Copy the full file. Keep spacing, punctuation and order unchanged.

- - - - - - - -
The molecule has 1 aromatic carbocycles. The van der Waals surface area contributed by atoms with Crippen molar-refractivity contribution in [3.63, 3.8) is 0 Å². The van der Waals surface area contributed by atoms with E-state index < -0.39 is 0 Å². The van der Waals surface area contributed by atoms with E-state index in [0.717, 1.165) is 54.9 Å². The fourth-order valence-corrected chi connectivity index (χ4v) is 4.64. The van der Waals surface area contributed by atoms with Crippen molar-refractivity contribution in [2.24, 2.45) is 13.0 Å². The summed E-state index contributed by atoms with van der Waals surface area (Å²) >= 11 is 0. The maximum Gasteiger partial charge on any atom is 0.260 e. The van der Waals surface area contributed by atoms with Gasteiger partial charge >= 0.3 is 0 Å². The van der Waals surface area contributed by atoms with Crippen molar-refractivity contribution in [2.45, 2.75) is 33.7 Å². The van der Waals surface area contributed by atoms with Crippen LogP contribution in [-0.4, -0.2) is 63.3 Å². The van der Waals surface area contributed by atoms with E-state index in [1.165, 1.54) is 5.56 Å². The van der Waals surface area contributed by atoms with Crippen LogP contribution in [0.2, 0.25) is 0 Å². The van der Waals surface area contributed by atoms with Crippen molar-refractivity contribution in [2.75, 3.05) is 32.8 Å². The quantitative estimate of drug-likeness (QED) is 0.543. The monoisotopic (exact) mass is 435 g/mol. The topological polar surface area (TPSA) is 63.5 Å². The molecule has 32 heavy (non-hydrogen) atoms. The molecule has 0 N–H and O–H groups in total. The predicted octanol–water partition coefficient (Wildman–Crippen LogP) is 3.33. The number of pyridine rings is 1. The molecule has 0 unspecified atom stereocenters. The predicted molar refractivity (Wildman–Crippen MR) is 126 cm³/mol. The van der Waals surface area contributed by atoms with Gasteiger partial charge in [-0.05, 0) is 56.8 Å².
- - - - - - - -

The molecule has 1 aromatic carbocycles. The van der Waals surface area contributed by atoms with Crippen molar-refractivity contribution in [3.63, 3.8) is 0 Å². The van der Waals surface area contributed by atoms with E-state index < -0.39 is 0 Å². The van der Waals surface area contributed by atoms with E-state index in [0.717, 1.165) is 54.9 Å². The fourth-order valence-corrected chi connectivity index (χ4v) is 4.64. The van der Waals surface area contributed by atoms with Crippen molar-refractivity contribution in [2.24, 2.45) is 13.0 Å². The summed E-state index contributed by atoms with van der Waals surface area (Å²) >= 11 is 0. The maximum Gasteiger partial charge on any atom is 0.260 e. The van der Waals surface area contributed by atoms with Gasteiger partial charge >= 0.3 is 0 Å². The van der Waals surface area contributed by atoms with Crippen molar-refractivity contribution in [2.45, 2.75) is 33.7 Å². The van der Waals surface area contributed by atoms with Crippen LogP contribution in [-0.4, -0.2) is 63.3 Å². The van der Waals surface area contributed by atoms with E-state index in [1.165, 1.54) is 5.56 Å². The van der Waals surface area contributed by atoms with Crippen LogP contribution in [0.2, 0.25) is 0 Å². The van der Waals surface area contributed by atoms with Crippen molar-refractivity contribution in [2.75, 3.05) is 32.8 Å². The quantitative estimate of drug-likeness (QED) is 0.543. The monoisotopic (exact) mass is 435 g/mol. The topological polar surface area (TPSA) is 63.5 Å². The molecule has 32 heavy (non-hydrogen) atoms. The molecule has 0 N–H and O–H groups in total. The predicted octanol–water partition coefficient (Wildman–Crippen LogP) is 3.33. The number of pyridine rings is 1. The molecule has 0 unspecified atom stereocenters. The predicted molar refractivity (Wildman–Crippen MR) is 126 cm³/mol. The van der Waals surface area contributed by atoms with Gasteiger partial charge in [-0.05, 0) is 56.8 Å².